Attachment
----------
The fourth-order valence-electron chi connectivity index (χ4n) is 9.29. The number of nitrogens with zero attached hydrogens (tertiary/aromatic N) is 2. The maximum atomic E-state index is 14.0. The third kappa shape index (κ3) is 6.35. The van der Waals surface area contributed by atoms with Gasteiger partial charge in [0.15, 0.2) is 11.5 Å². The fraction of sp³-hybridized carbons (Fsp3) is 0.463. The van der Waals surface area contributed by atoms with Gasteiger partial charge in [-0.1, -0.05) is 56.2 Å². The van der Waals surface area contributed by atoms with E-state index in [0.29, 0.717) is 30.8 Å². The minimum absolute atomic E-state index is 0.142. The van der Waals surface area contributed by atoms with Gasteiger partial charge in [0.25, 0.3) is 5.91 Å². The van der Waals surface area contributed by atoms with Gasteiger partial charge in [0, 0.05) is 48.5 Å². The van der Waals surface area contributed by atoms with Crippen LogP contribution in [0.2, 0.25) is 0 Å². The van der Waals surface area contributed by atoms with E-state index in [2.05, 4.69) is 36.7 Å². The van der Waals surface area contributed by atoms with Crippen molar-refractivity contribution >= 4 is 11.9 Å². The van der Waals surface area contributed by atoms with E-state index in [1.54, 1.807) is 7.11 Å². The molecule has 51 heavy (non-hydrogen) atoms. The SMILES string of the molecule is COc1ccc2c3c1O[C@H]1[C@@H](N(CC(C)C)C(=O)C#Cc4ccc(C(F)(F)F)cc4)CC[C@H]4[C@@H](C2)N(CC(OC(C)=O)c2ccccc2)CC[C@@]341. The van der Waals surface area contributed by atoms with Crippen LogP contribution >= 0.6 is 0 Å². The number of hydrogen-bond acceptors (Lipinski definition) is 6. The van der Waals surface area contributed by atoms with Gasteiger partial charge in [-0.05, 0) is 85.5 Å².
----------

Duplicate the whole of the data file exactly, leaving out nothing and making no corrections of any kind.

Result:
The fourth-order valence-electron chi connectivity index (χ4n) is 9.29. The number of nitrogens with zero attached hydrogens (tertiary/aromatic N) is 2. The maximum atomic E-state index is 14.0. The third kappa shape index (κ3) is 6.35. The van der Waals surface area contributed by atoms with Gasteiger partial charge in [0.15, 0.2) is 11.5 Å². The fraction of sp³-hybridized carbons (Fsp3) is 0.463. The van der Waals surface area contributed by atoms with Gasteiger partial charge in [-0.1, -0.05) is 56.2 Å². The van der Waals surface area contributed by atoms with E-state index in [0.29, 0.717) is 30.8 Å². The minimum absolute atomic E-state index is 0.142. The van der Waals surface area contributed by atoms with Gasteiger partial charge in [0.25, 0.3) is 5.91 Å². The van der Waals surface area contributed by atoms with Gasteiger partial charge in [0, 0.05) is 48.5 Å². The van der Waals surface area contributed by atoms with Crippen LogP contribution in [0.2, 0.25) is 0 Å². The van der Waals surface area contributed by atoms with E-state index in [2.05, 4.69) is 36.7 Å². The van der Waals surface area contributed by atoms with Crippen molar-refractivity contribution >= 4 is 11.9 Å². The van der Waals surface area contributed by atoms with E-state index in [1.54, 1.807) is 7.11 Å². The molecule has 51 heavy (non-hydrogen) atoms. The SMILES string of the molecule is COc1ccc2c3c1O[C@H]1[C@@H](N(CC(C)C)C(=O)C#Cc4ccc(C(F)(F)F)cc4)CC[C@H]4[C@@H](C2)N(CC(OC(C)=O)c2ccccc2)CC[C@@]341. The van der Waals surface area contributed by atoms with Crippen LogP contribution >= 0.6 is 0 Å². The number of hydrogen-bond acceptors (Lipinski definition) is 6. The van der Waals surface area contributed by atoms with Gasteiger partial charge in [-0.05, 0) is 85.5 Å².